I read on a blog a few months ago someone asking why Christians had not written a book giving the evidence for the Resurrection of Christ on the third day. I did not write to the blog but this person must not have looked very hard as there are lots of books which have looked in to those events which we are going to celebrate this weekend – the death of Jesus on the cross and then the incredible first Easterday when the tomb was empty and Jesus was seen alive again.
One of the older books on the resurrection is titled “Who moved the stone” ( by Frank Morison). It is one of many well-argued books on this remarkable event
What I find fascinating is the first chapter entitled “the book that refused to be written” in which the author tells us how he set out to write a book disproving the resurrection but as he looked in to the evidence he came to the conclusion that the only reasonable explanation was that Jesus did rise from the grave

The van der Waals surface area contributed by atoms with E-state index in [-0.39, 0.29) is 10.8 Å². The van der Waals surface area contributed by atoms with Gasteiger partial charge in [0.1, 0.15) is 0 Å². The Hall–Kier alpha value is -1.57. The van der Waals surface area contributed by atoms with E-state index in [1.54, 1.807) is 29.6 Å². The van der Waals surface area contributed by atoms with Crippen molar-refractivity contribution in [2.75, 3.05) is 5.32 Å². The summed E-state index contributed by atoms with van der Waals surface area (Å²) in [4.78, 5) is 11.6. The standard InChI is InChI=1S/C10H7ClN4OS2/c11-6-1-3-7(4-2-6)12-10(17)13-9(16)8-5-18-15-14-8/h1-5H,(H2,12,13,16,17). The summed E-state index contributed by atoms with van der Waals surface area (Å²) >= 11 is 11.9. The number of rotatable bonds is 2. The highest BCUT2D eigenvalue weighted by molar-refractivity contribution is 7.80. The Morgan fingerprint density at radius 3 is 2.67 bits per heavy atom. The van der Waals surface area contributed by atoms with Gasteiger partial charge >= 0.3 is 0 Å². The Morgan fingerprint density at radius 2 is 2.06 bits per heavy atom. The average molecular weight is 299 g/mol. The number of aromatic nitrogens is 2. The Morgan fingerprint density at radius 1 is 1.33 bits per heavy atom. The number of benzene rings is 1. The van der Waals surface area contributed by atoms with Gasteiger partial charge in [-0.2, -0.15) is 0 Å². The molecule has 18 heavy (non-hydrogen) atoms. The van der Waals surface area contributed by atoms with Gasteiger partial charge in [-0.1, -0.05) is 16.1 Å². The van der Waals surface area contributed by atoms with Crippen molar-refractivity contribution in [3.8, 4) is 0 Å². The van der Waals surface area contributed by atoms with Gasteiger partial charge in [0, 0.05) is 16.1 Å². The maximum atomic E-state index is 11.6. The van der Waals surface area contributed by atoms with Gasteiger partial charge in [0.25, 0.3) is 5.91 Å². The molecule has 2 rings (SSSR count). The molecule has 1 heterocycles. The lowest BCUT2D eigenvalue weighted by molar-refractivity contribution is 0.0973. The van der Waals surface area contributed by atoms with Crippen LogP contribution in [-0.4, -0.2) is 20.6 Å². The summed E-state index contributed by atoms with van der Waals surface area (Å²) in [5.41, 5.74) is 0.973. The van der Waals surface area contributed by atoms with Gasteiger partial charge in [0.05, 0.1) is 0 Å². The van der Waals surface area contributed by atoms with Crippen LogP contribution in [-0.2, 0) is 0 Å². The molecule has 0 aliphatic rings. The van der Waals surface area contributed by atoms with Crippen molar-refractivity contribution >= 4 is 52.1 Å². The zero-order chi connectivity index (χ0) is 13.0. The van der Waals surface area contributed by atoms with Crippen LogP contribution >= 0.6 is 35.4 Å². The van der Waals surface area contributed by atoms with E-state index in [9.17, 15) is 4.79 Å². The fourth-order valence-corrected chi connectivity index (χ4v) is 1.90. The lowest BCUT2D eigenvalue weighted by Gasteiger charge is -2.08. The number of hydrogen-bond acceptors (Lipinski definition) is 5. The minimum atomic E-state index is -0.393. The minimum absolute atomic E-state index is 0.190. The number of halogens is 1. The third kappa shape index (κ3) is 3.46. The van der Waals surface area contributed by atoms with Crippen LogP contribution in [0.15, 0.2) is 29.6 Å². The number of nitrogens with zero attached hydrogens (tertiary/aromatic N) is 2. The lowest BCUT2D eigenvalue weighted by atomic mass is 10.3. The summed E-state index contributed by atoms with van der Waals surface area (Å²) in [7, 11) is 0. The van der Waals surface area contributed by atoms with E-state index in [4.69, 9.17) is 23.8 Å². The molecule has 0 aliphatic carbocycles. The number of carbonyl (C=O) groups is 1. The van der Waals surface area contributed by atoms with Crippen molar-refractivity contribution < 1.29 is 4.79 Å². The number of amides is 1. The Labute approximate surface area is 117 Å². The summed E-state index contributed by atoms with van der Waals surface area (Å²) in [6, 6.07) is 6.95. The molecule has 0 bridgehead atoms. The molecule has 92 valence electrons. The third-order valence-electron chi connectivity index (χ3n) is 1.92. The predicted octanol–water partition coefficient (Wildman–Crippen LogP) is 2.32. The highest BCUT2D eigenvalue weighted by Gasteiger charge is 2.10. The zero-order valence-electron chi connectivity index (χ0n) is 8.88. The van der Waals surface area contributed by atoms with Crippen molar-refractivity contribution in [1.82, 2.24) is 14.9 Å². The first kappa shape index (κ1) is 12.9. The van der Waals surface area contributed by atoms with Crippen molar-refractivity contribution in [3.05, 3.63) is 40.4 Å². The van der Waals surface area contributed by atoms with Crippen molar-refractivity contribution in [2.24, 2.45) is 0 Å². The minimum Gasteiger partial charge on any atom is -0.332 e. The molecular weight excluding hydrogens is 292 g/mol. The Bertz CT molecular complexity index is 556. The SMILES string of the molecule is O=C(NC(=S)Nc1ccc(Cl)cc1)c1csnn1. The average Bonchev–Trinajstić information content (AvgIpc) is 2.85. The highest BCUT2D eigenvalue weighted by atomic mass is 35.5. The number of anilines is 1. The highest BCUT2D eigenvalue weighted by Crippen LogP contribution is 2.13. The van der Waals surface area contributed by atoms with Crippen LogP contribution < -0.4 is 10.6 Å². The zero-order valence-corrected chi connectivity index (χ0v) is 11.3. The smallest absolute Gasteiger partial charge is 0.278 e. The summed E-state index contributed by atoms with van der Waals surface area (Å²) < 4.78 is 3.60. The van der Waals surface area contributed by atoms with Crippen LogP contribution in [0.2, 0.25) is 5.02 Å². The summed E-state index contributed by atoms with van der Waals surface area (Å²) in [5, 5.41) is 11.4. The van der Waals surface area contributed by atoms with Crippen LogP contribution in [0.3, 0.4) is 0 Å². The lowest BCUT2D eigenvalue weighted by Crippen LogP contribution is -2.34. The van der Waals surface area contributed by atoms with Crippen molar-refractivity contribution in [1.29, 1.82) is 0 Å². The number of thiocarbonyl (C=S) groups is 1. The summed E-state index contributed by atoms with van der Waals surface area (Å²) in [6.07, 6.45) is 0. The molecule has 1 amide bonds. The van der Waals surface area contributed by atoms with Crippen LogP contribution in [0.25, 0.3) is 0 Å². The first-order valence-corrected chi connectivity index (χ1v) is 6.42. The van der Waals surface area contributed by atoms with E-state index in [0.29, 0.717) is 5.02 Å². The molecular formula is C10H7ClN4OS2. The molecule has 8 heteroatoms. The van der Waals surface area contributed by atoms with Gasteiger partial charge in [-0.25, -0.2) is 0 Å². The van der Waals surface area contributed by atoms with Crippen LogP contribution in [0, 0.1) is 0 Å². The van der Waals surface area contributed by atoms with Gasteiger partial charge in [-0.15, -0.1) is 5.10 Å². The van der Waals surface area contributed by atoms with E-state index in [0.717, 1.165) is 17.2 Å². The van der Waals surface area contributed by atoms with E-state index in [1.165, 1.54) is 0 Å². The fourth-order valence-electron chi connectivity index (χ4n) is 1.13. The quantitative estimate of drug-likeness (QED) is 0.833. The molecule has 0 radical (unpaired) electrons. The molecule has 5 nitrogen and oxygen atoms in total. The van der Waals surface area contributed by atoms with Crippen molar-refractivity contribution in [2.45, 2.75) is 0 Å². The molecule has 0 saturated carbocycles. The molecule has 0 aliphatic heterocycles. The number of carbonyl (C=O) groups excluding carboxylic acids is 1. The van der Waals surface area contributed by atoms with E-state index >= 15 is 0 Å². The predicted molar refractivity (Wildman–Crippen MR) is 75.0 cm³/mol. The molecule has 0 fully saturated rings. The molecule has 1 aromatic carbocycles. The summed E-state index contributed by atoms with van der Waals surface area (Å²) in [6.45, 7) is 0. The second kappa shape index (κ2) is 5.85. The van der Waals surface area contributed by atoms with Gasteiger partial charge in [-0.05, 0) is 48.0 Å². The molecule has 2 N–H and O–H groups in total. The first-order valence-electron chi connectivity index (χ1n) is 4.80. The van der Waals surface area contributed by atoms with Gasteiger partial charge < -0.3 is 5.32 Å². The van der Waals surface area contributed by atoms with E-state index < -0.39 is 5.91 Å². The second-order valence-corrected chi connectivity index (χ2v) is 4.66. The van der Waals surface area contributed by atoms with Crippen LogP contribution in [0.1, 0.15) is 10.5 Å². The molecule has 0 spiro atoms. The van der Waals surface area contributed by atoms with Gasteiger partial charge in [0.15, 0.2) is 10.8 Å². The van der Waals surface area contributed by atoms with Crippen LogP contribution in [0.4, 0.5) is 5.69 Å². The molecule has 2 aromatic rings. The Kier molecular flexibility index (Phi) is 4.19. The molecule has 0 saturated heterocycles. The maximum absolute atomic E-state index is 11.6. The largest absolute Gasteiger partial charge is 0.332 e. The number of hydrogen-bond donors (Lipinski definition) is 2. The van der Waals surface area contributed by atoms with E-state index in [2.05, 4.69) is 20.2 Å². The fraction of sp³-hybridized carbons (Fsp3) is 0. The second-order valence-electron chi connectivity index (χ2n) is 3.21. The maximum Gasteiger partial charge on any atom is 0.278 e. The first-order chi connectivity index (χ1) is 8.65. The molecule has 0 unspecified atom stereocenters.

A more modern book on the subject “The reason for God” by Timothy Keller has a chapter “the reality of the resurrection” where he also goes over the compelling evidence for the resurrection of Jesus
The modernist wants to test these facts while I suspect there are many in the post-modern world who are not so much concerned about the historical evidence but about how the resurrection makes them feel and what difference it makes to their lives – is it relevant in the 21st Century?
I plan to touch on some of these issues on Easter Sunday at 9am. Your comments before or after are most welcome